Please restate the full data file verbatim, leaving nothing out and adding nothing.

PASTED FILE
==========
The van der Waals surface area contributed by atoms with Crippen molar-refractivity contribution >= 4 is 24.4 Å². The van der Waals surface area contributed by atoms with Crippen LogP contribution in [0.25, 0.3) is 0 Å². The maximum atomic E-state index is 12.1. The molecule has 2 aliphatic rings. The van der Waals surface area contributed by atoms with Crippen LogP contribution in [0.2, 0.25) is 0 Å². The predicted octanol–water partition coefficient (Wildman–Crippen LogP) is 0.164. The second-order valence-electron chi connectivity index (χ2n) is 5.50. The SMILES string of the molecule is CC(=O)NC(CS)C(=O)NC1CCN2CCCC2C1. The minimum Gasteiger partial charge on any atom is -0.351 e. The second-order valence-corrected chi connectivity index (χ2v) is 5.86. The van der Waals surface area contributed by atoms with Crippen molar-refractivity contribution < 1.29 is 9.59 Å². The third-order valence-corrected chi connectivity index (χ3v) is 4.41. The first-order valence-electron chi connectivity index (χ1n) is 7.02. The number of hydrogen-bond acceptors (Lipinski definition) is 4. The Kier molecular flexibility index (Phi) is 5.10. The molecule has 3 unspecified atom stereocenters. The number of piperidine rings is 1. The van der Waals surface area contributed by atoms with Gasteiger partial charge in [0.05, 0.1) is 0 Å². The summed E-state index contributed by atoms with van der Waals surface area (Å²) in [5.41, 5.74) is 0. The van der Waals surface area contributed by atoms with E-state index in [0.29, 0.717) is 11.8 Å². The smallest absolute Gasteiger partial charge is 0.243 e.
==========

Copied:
The van der Waals surface area contributed by atoms with Crippen molar-refractivity contribution >= 4 is 24.4 Å². The van der Waals surface area contributed by atoms with Crippen LogP contribution in [0.25, 0.3) is 0 Å². The maximum atomic E-state index is 12.1. The molecule has 2 aliphatic rings. The van der Waals surface area contributed by atoms with Crippen LogP contribution in [0.2, 0.25) is 0 Å². The predicted octanol–water partition coefficient (Wildman–Crippen LogP) is 0.164. The second-order valence-electron chi connectivity index (χ2n) is 5.50. The SMILES string of the molecule is CC(=O)NC(CS)C(=O)NC1CCN2CCCC2C1. The minimum Gasteiger partial charge on any atom is -0.351 e. The second-order valence-corrected chi connectivity index (χ2v) is 5.86. The van der Waals surface area contributed by atoms with Crippen molar-refractivity contribution < 1.29 is 9.59 Å². The third-order valence-corrected chi connectivity index (χ3v) is 4.41. The first-order valence-electron chi connectivity index (χ1n) is 7.02. The number of hydrogen-bond acceptors (Lipinski definition) is 4. The Kier molecular flexibility index (Phi) is 5.10. The molecule has 3 unspecified atom stereocenters. The number of piperidine rings is 1. The van der Waals surface area contributed by atoms with Gasteiger partial charge in [0.05, 0.1) is 0 Å². The summed E-state index contributed by atoms with van der Waals surface area (Å²) in [5.41, 5.74) is 0. The van der Waals surface area contributed by atoms with E-state index in [0.29, 0.717) is 11.8 Å². The smallest absolute Gasteiger partial charge is 0.243 e.